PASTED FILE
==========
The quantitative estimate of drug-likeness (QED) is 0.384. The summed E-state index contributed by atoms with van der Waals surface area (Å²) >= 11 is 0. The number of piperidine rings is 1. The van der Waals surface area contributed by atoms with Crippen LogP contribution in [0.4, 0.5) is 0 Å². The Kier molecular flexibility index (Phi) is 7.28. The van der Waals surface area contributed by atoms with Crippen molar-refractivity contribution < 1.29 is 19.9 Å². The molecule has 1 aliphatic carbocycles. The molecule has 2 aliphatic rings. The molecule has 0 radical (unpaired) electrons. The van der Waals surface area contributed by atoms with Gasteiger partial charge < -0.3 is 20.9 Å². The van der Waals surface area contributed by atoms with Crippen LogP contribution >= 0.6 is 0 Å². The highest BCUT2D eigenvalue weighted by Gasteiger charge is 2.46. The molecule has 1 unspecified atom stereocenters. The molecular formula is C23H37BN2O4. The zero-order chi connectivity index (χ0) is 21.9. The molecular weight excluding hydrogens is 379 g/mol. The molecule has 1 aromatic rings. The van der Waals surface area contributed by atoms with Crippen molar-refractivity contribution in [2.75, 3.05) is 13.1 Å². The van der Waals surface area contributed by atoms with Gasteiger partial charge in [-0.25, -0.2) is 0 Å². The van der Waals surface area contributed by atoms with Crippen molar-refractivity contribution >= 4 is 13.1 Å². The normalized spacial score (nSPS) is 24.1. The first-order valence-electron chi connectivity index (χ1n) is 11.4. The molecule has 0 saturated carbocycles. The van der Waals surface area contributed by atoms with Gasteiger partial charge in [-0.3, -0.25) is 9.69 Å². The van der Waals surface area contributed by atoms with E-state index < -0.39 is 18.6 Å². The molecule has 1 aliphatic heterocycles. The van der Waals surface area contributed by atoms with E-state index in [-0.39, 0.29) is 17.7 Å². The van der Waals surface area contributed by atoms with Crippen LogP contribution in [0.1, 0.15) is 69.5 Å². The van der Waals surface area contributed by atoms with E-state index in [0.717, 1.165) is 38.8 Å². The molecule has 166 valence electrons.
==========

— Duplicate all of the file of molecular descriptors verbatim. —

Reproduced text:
The quantitative estimate of drug-likeness (QED) is 0.384. The summed E-state index contributed by atoms with van der Waals surface area (Å²) >= 11 is 0. The number of piperidine rings is 1. The van der Waals surface area contributed by atoms with Crippen LogP contribution in [0.4, 0.5) is 0 Å². The Kier molecular flexibility index (Phi) is 7.28. The van der Waals surface area contributed by atoms with Crippen molar-refractivity contribution < 1.29 is 19.9 Å². The molecule has 1 aliphatic carbocycles. The molecule has 2 aliphatic rings. The molecule has 0 radical (unpaired) electrons. The van der Waals surface area contributed by atoms with Gasteiger partial charge < -0.3 is 20.9 Å². The van der Waals surface area contributed by atoms with Crippen LogP contribution >= 0.6 is 0 Å². The highest BCUT2D eigenvalue weighted by Gasteiger charge is 2.46. The molecule has 1 unspecified atom stereocenters. The molecular formula is C23H37BN2O4. The zero-order chi connectivity index (χ0) is 21.9. The molecular weight excluding hydrogens is 379 g/mol. The molecule has 1 aromatic rings. The van der Waals surface area contributed by atoms with Crippen molar-refractivity contribution in [2.75, 3.05) is 13.1 Å². The van der Waals surface area contributed by atoms with Gasteiger partial charge in [-0.25, -0.2) is 0 Å². The van der Waals surface area contributed by atoms with Crippen molar-refractivity contribution >= 4 is 13.1 Å². The normalized spacial score (nSPS) is 24.1. The first-order valence-electron chi connectivity index (χ1n) is 11.4. The molecule has 0 saturated carbocycles. The van der Waals surface area contributed by atoms with Gasteiger partial charge in [-0.3, -0.25) is 9.69 Å². The van der Waals surface area contributed by atoms with E-state index < -0.39 is 18.6 Å². The molecule has 1 aliphatic heterocycles. The van der Waals surface area contributed by atoms with E-state index in [-0.39, 0.29) is 17.7 Å². The van der Waals surface area contributed by atoms with Crippen LogP contribution in [0.1, 0.15) is 69.5 Å². The van der Waals surface area contributed by atoms with E-state index in [0.717, 1.165) is 38.8 Å². The molecule has 166 valence electrons.